PowerFit Harmony: Lower Body BlastStephanie Huckabee
Year Released: 2010
Categories: Lower Body Strength
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This is a 20 minute lower body band workout led by Stephanie with 2 background exercisers. The set is awesome-open and inviting. There is a warmup & cooldown included in the 20 minutes but besides that it is nonstop lower body band work! I really upped the intensity here by adding a 20# weighted vest to the band work and I will definately feel it tomorrow-this impresses me because I would normally be using two 20# dumbbells for LB work, so w/ only 1/2 the poundage + the band and in ONLY 20 minutes-my LB was sufficiently worked!
Stephanie starts with some band squats and goes into a nice leg abduction-which you can make more challenging by using the band on the leg youre lifting, a close stance squat, some fast tempo squats, running dips, crab walk type squats w/ the band, pliets, and walking lunges. Before the cooldown she does some table floor work. I added ankle weights and really felt the burn here! Done as is: I would rate this a low intermediate/ high beginner w/o. BUT I got a high intermediate w/o w/ the above mod's.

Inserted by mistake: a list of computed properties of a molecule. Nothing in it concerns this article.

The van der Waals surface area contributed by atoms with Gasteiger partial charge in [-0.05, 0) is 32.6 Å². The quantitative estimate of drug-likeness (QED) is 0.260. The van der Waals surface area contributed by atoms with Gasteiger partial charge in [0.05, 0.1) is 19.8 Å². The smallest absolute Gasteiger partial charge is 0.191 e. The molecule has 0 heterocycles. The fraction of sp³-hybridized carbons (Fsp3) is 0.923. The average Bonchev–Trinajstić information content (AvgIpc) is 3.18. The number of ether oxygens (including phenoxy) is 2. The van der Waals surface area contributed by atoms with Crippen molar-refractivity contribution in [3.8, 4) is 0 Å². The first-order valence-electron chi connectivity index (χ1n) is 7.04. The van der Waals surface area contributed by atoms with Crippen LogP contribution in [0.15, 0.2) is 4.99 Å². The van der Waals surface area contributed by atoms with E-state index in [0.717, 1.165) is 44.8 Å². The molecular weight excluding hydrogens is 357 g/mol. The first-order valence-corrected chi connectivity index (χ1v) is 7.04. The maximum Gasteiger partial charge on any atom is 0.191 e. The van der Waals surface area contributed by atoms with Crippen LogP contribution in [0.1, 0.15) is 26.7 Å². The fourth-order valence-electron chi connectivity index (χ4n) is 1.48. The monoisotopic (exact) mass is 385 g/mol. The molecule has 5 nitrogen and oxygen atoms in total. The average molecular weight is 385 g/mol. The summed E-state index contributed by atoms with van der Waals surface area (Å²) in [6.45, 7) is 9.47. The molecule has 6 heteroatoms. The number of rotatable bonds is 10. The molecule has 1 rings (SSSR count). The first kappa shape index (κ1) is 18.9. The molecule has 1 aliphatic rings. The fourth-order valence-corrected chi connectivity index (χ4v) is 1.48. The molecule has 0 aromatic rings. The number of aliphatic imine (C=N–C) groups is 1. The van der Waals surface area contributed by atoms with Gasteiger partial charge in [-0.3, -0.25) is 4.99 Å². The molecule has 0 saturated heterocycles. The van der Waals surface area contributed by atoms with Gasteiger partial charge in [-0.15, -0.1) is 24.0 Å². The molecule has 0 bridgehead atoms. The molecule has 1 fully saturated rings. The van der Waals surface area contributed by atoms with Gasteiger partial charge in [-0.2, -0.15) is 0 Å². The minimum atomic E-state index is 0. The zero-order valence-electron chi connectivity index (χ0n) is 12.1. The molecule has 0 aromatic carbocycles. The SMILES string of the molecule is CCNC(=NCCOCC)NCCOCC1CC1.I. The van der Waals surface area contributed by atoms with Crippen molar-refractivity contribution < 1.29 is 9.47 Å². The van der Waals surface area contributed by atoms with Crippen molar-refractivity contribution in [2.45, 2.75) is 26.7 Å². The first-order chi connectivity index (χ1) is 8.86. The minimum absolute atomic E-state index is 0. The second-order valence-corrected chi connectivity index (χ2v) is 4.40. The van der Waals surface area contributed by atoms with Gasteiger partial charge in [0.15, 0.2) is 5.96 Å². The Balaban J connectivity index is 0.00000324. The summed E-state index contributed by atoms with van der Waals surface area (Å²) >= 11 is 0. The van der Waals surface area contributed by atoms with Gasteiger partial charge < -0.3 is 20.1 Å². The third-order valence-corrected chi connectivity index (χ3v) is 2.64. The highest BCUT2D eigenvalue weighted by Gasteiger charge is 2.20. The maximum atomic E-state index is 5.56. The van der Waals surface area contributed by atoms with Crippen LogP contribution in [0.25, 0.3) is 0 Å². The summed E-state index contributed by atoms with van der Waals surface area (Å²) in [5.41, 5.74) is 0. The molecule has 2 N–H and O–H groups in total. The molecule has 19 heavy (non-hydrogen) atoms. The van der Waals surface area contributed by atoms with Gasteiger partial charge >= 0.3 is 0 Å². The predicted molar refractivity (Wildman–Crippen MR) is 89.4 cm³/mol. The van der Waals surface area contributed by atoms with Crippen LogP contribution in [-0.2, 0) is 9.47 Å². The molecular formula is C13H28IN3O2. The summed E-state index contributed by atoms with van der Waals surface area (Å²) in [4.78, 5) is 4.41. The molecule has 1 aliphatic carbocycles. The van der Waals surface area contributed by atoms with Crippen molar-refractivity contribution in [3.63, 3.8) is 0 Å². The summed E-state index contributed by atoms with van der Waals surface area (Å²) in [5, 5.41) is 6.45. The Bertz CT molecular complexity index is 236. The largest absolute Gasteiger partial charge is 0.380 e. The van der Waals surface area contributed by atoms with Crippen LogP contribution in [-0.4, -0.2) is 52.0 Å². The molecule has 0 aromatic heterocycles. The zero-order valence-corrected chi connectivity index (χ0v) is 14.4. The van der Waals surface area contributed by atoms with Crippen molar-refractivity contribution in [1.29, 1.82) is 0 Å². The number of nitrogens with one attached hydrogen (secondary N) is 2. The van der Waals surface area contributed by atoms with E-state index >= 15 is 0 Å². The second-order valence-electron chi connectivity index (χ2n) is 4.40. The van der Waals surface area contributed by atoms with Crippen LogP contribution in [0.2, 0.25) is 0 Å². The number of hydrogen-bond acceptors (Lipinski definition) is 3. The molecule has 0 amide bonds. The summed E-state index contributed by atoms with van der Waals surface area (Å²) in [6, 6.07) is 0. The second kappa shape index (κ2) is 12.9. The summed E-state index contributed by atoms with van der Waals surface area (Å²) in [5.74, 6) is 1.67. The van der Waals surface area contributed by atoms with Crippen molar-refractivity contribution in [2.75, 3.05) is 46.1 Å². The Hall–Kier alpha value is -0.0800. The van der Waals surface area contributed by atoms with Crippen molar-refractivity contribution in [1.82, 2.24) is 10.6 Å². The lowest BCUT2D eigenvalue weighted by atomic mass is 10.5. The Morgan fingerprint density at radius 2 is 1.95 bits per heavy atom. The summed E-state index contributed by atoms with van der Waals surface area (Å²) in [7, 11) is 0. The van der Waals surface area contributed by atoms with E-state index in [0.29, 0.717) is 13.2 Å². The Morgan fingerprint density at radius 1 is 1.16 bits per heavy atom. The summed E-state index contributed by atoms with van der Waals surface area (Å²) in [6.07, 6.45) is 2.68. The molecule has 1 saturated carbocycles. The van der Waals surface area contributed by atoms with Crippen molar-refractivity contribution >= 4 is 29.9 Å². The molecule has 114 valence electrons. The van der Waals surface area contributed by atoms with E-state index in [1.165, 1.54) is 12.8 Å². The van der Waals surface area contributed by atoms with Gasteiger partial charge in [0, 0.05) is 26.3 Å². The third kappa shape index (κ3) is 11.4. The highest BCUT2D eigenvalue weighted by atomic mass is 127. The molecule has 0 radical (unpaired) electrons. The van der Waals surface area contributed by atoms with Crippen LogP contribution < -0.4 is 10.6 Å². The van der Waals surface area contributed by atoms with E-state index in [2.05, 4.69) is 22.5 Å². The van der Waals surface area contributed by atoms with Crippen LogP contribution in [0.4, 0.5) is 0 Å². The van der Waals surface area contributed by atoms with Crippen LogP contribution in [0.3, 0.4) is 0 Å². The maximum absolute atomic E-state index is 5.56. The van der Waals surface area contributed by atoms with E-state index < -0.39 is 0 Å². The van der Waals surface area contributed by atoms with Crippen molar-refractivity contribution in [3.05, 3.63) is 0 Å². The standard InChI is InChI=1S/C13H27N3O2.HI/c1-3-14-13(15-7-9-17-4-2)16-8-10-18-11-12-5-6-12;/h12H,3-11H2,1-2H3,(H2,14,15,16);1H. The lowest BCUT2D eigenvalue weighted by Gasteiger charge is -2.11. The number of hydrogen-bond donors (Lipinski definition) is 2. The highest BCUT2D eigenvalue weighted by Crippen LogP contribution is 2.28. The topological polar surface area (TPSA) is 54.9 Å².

PowerFit Harmony “Lower Body Blast” is a 20 min. workout that consists of mostly standing lower body exercises (lunge, squat & abduction variations), with a short floor section (in quadruped/on all fours position). The band is used just for the standing exercises, although there are a few bodyweight exercises in the standing segment. I have used this workout as an add-on to others (after another), and think it’s a solid, no-frills, short workout (can use a heavier band or hold dumbbells to increase intensity of exercises or even repeat it for a longer workout) or use for a light/recovery day workout. Stephanie leads the workout w/ good cueing & encouraging comments.
Overhead arms w/ inhalation, reverse motion.
Squat w/ arm sweep to front> Elevate Heels w/ arm sweep> step touch> step leg abduction w/ arm sweep (to opposite side)> alternating knee lifts> alternating front kicks> Alternating low jack (step tap)> alternating rear taps> alternating rear lunges w/ arm sweep> marches> wide stance> repeat entire sequence again.